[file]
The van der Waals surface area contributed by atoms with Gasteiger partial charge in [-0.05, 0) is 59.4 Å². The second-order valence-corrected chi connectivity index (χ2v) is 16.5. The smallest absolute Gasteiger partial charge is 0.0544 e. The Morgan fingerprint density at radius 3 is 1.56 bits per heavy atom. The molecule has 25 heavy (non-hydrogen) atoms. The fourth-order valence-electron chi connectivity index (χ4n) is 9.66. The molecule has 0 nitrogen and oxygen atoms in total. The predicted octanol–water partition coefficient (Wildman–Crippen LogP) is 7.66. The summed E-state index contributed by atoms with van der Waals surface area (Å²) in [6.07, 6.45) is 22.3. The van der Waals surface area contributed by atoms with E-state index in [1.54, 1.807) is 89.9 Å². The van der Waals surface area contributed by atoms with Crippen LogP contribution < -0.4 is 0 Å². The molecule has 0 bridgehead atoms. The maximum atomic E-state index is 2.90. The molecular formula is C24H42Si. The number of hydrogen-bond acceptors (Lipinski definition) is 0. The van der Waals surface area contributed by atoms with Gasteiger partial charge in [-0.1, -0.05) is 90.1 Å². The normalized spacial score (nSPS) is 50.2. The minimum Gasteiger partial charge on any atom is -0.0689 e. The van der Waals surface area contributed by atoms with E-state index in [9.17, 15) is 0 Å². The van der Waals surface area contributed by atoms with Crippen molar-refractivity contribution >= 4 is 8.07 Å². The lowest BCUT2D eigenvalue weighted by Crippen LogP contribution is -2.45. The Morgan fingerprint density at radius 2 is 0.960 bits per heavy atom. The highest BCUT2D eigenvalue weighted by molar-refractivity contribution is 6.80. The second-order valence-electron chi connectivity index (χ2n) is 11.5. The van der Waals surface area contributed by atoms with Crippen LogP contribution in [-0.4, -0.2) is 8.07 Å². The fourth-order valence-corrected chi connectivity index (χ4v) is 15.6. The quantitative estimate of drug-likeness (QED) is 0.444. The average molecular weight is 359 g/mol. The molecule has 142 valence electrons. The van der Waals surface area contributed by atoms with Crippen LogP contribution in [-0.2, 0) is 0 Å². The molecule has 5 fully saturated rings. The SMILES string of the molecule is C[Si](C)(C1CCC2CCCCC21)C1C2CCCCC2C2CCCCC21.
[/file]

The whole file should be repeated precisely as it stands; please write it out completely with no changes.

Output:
The van der Waals surface area contributed by atoms with Gasteiger partial charge in [-0.05, 0) is 59.4 Å². The second-order valence-corrected chi connectivity index (χ2v) is 16.5. The smallest absolute Gasteiger partial charge is 0.0544 e. The Morgan fingerprint density at radius 3 is 1.56 bits per heavy atom. The molecule has 25 heavy (non-hydrogen) atoms. The fourth-order valence-electron chi connectivity index (χ4n) is 9.66. The molecule has 0 nitrogen and oxygen atoms in total. The predicted octanol–water partition coefficient (Wildman–Crippen LogP) is 7.66. The summed E-state index contributed by atoms with van der Waals surface area (Å²) in [6.07, 6.45) is 22.3. The van der Waals surface area contributed by atoms with E-state index in [1.54, 1.807) is 89.9 Å². The van der Waals surface area contributed by atoms with Crippen LogP contribution < -0.4 is 0 Å². The molecule has 0 bridgehead atoms. The maximum atomic E-state index is 2.90. The molecular formula is C24H42Si. The number of hydrogen-bond acceptors (Lipinski definition) is 0. The van der Waals surface area contributed by atoms with Gasteiger partial charge in [-0.1, -0.05) is 90.1 Å². The normalized spacial score (nSPS) is 50.2. The minimum Gasteiger partial charge on any atom is -0.0689 e. The van der Waals surface area contributed by atoms with E-state index in [9.17, 15) is 0 Å². The van der Waals surface area contributed by atoms with Crippen molar-refractivity contribution >= 4 is 8.07 Å². The lowest BCUT2D eigenvalue weighted by Crippen LogP contribution is -2.45. The Morgan fingerprint density at radius 2 is 0.960 bits per heavy atom. The highest BCUT2D eigenvalue weighted by molar-refractivity contribution is 6.80. The second-order valence-electron chi connectivity index (χ2n) is 11.5. The van der Waals surface area contributed by atoms with Crippen LogP contribution in [-0.4, -0.2) is 8.07 Å². The fourth-order valence-corrected chi connectivity index (χ4v) is 15.6. The quantitative estimate of drug-likeness (QED) is 0.444. The average molecular weight is 359 g/mol. The molecule has 142 valence electrons. The van der Waals surface area contributed by atoms with Crippen LogP contribution in [-0.2, 0) is 0 Å². The molecule has 5 fully saturated rings. The SMILES string of the molecule is C[Si](C)(C1CCC2CCCCC21)C1C2CCCCC2C2CCCCC21.